This came about after there was a row with RTE producers over whether Mr Boucher Hayes could ask Mr Callinan about the penalty point allegations made by Sgt McCabe on Crimecall.
Mr Boucher Hayes claims Mr Callinan told him Sgt McCabe was not to be trusted and that he was a “troubled individual” with a “lot of psychological issues and psychiatric issues”.
Mr Boucher Hayes claims Mr Callinan said Sgt McCabe was famous in An Garda Siochana for a set of grievances he had against Garda management and that there were other things he could tell Mr Boucher Hayes about him – “horrific things, the worst kind of thing” – but he didn’t elaborate further.
The journalist also alleges that Mr Callinan told him that if he wanted to know about Sgt McCabe or the penalty points issue, to contact Supt Dave Taylor. Mr Boucher Hayes claims, after this, Supt Taylor immediately “buttonholed” him and said: “Now do you understand what the problem with Maurice McCabe and the penalty points is?”
Both the Taoiseach Leo Varadkar and the former Labour leader Pat Rabbitte have given statements to the tribunal to say what they had heard about Sgt McCabe.
Mr Rabbitte, who is scheduled to give evidence next Monday, has told the tribunal:
“Some time, I think, in 2014, my encounters in 2007 with Maurice McCabe were ventilated in an RTÉ interview. That same evening, in a prearranged meeting with a friend of mine, who is a former garda, he raised with me the content of the interview as it related to Sergeant McCabe. He said that he was unaware that I had any involvement with Sergeant McCabe, but I thought that I should be aware of what was being said ‘on the grapevine’. I took it that he was referring to the Garda grapevine and the matter that he wanted to warn me about was that there were rumours of alleged child abuse against Sergeant McCabe.”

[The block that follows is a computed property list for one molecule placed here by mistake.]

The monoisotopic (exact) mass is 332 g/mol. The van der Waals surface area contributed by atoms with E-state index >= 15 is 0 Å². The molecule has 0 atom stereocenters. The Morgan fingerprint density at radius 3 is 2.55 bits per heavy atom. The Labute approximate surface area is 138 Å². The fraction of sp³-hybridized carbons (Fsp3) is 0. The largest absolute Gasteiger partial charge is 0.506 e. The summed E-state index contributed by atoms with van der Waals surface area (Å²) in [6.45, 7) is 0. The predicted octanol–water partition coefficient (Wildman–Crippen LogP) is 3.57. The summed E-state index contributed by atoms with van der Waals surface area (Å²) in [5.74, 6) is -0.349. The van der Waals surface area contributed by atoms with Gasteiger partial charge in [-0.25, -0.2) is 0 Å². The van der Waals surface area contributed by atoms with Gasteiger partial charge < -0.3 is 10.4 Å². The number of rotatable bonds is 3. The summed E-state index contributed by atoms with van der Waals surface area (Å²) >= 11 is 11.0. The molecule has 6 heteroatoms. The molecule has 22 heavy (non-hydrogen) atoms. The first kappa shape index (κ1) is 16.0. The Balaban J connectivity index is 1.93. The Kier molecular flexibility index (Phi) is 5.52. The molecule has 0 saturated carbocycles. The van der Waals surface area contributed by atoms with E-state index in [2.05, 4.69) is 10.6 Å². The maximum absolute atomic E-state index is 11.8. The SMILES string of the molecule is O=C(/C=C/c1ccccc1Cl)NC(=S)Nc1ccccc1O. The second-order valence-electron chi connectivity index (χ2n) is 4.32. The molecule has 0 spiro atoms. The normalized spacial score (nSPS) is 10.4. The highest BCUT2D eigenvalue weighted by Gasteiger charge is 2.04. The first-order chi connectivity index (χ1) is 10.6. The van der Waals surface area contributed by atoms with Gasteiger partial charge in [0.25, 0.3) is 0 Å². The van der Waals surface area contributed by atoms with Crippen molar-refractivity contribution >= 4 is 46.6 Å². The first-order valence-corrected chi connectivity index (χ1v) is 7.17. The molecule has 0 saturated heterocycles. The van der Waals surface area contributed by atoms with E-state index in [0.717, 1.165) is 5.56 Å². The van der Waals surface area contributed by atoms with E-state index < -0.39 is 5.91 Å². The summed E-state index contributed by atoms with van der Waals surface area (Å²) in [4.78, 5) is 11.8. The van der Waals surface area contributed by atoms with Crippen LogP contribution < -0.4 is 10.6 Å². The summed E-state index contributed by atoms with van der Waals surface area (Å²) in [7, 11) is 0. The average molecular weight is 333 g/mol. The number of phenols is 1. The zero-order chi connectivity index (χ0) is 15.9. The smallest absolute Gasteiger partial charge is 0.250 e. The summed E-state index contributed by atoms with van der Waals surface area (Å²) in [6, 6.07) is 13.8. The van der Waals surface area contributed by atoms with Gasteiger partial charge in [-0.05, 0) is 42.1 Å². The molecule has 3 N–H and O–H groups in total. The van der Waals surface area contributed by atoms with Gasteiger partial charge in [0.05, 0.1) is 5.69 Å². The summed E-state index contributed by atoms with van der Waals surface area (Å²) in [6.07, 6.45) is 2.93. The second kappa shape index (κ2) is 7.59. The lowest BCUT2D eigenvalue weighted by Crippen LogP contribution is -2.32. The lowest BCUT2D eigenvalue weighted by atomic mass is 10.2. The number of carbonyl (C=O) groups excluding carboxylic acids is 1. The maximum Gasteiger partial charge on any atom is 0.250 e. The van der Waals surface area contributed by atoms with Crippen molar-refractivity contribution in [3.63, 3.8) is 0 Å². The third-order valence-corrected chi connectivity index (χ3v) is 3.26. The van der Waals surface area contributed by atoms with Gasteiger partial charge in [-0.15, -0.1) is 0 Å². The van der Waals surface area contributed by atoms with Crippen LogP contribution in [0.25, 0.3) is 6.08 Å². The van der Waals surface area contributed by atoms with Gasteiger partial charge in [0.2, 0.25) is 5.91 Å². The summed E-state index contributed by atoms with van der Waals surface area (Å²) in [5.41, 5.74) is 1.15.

Mr Varadkar has told the tribunal, in a statement:
“With regard to the innuendo and rumours, I was informed of these by Mr. Noel Brett, then CEO of the Road Safety Authority, which fell under my remit as Minister for Transport, Tourism and Sport. I don’t recall the exact detail of the rumours, but I do recall they related to his character and motivation, that he was untrustworthy and had other grievances unrelated to road safety. I specifically recall a rumour about a computer* with evidence of criminality on it being lost by Sergeant McCabe.”
“While I was aware of innuendo and rumours circulating about Sergeant McCabe, I did not believe them to be true and, in any case, they did not take away from the evidence-based case he was making in relation to penalty points having been squared.”
*Sgt McCabe was subject to a disciplinary proceedings after the computer of Cavan priest Fr Michael Molloy – who went on to plead guilty to defilement of a child under 15, defilement of a child under 17, and child pornography – went missing in 2007.
The O’Higgins Commission of Investigation would later find:
“It is difficult to understand why Sergeant McCabe was the only person subjected to disciplinary proceedings for the loss of the computer…He was, quite rightly, exonerated…The commission has been told that disciplinary proceedings are measures of last resort. This makes the use of such proceedings against Sergeant McCabe all the more difficult to understand.“
Yesterday: Enter Gerald